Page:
CryptoNight is the proof-of-work algorithm used in CryptoNote and Bytecoin (BCN). It is designed to be egalitarian, being suitable for ordinary PC CPUs, but not the special purpose devices for mining. Therefore, the currencies based on CryptoNight are CPU-mined only.
CryptoNight relies on random access to the slow memory and emphasizes latency dependence. Each new block depends on all the previous blocks (unlike, for example, scrypt). The algorithm requires about 2 Mb per instance:
- It fits in the L3 cache (per core) of modern processors.
- A megabyte of internal memory is almost unacceptable for the modern ASICs.
- GPUs may run hundreds of concurrent instances, but they are limited in other ways. GDDR5 memory is slower than the CPU L3 cache and remarkable for its bandwidth, not random access speed.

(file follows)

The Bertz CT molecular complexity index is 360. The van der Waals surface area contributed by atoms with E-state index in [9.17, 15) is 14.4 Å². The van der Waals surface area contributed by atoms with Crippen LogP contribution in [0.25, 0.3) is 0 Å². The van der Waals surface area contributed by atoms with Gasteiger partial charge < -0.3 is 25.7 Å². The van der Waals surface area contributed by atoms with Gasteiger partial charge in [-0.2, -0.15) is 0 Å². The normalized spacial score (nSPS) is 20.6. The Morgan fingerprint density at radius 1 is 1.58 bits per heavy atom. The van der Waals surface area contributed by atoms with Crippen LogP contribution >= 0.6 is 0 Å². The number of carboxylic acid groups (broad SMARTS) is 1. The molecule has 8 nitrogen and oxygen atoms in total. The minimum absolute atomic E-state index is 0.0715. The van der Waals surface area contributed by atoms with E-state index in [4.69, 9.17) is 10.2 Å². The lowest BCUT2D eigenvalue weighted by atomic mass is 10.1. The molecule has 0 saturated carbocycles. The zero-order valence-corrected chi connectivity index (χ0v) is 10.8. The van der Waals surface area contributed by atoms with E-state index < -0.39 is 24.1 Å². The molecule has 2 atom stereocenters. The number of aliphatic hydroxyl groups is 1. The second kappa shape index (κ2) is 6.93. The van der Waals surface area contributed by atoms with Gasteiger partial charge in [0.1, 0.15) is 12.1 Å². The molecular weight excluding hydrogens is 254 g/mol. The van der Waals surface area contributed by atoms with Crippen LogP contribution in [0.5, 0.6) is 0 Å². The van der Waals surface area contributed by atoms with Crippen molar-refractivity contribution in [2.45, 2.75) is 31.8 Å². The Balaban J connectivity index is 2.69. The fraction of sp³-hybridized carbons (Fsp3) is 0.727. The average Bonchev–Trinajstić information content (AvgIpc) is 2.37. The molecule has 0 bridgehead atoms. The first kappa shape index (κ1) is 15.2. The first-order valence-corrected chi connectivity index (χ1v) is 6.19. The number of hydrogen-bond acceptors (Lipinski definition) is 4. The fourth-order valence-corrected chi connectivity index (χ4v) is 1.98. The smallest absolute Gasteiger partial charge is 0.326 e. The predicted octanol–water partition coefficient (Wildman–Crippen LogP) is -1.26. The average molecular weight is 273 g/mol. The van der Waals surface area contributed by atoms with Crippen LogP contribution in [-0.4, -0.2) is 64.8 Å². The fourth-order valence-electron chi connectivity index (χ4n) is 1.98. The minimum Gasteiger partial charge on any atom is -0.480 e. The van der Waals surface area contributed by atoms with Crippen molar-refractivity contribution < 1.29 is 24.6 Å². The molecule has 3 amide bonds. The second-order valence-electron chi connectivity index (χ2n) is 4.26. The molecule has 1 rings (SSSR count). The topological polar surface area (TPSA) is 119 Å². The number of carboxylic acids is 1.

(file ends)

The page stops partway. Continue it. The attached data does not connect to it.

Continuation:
- Significant expansion of the scratchpad would require an increase in iterations, which in turn implies an overall time increase. "Heavy" calls in a trustless p2p network may lead to serious vulnerabilities, because nodes are obliged to check every new block's proof-of-work. If a node spends a considerable amount of time on each hash evaluation, it can be easily DDoSed by a flood of fake objects with arbitrary work data (nonce values).
CryptoNote was created with the state-of-the-art cryptography with sufficient security level for the next decades. Schnorr signatures and 256-bit ECC keys (the basis for EdDSA) are very strong cryptos, which have passed the test of times. It has been implemented in various systems (not only ours). There have been tons of papers with analysis and researches on that top. I can't say the same applies to pairing-based cryptography or NTRU.